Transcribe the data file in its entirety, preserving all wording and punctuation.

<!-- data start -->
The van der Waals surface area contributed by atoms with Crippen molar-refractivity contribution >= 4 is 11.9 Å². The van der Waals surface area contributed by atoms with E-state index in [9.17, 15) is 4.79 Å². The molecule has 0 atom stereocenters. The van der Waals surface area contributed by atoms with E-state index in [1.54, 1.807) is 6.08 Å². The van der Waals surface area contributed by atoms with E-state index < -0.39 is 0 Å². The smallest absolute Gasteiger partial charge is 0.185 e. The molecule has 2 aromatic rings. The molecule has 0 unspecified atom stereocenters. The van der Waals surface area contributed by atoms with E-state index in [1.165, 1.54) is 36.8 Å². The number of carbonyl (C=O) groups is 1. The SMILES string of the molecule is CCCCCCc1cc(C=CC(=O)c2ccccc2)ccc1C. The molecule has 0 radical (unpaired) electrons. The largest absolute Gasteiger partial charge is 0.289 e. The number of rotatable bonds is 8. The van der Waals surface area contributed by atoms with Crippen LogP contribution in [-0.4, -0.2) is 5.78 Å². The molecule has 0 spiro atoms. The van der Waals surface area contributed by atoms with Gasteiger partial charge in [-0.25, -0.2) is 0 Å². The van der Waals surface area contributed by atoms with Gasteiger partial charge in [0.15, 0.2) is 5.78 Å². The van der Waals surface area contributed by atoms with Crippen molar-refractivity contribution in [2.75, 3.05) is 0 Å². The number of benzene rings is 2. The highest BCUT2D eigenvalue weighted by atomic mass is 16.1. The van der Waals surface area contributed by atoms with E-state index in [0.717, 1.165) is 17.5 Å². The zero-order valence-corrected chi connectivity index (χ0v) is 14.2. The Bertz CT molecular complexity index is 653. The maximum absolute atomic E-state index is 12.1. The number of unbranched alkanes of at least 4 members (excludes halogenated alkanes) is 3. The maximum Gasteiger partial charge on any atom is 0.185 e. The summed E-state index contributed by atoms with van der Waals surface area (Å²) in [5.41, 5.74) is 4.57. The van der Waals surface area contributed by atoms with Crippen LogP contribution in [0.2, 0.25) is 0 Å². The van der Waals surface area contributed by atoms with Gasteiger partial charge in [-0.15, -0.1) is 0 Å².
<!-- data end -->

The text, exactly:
The van der Waals surface area contributed by atoms with Crippen molar-refractivity contribution >= 4 is 11.9 Å². The van der Waals surface area contributed by atoms with E-state index in [9.17, 15) is 4.79 Å². The molecule has 0 atom stereocenters. The van der Waals surface area contributed by atoms with E-state index in [1.54, 1.807) is 6.08 Å². The van der Waals surface area contributed by atoms with E-state index < -0.39 is 0 Å². The smallest absolute Gasteiger partial charge is 0.185 e. The molecule has 2 aromatic rings. The molecule has 0 unspecified atom stereocenters. The van der Waals surface area contributed by atoms with E-state index in [1.165, 1.54) is 36.8 Å². The number of carbonyl (C=O) groups is 1. The SMILES string of the molecule is CCCCCCc1cc(C=CC(=O)c2ccccc2)ccc1C. The molecule has 0 radical (unpaired) electrons. The largest absolute Gasteiger partial charge is 0.289 e. The number of rotatable bonds is 8. The van der Waals surface area contributed by atoms with Crippen LogP contribution in [-0.4, -0.2) is 5.78 Å². The molecule has 0 spiro atoms. The van der Waals surface area contributed by atoms with Gasteiger partial charge in [-0.25, -0.2) is 0 Å². The van der Waals surface area contributed by atoms with Gasteiger partial charge in [0.15, 0.2) is 5.78 Å². The van der Waals surface area contributed by atoms with Crippen molar-refractivity contribution in [2.75, 3.05) is 0 Å². The number of benzene rings is 2. The highest BCUT2D eigenvalue weighted by atomic mass is 16.1. The van der Waals surface area contributed by atoms with E-state index in [0.717, 1.165) is 17.5 Å². The zero-order valence-corrected chi connectivity index (χ0v) is 14.2. The Bertz CT molecular complexity index is 653. The maximum absolute atomic E-state index is 12.1. The number of unbranched alkanes of at least 4 members (excludes halogenated alkanes) is 3. The maximum Gasteiger partial charge on any atom is 0.185 e. The summed E-state index contributed by atoms with van der Waals surface area (Å²) in [5.41, 5.74) is 4.57. The van der Waals surface area contributed by atoms with Crippen LogP contribution in [0.2, 0.25) is 0 Å². The van der Waals surface area contributed by atoms with Gasteiger partial charge in [-0.15, -0.1) is 0 Å².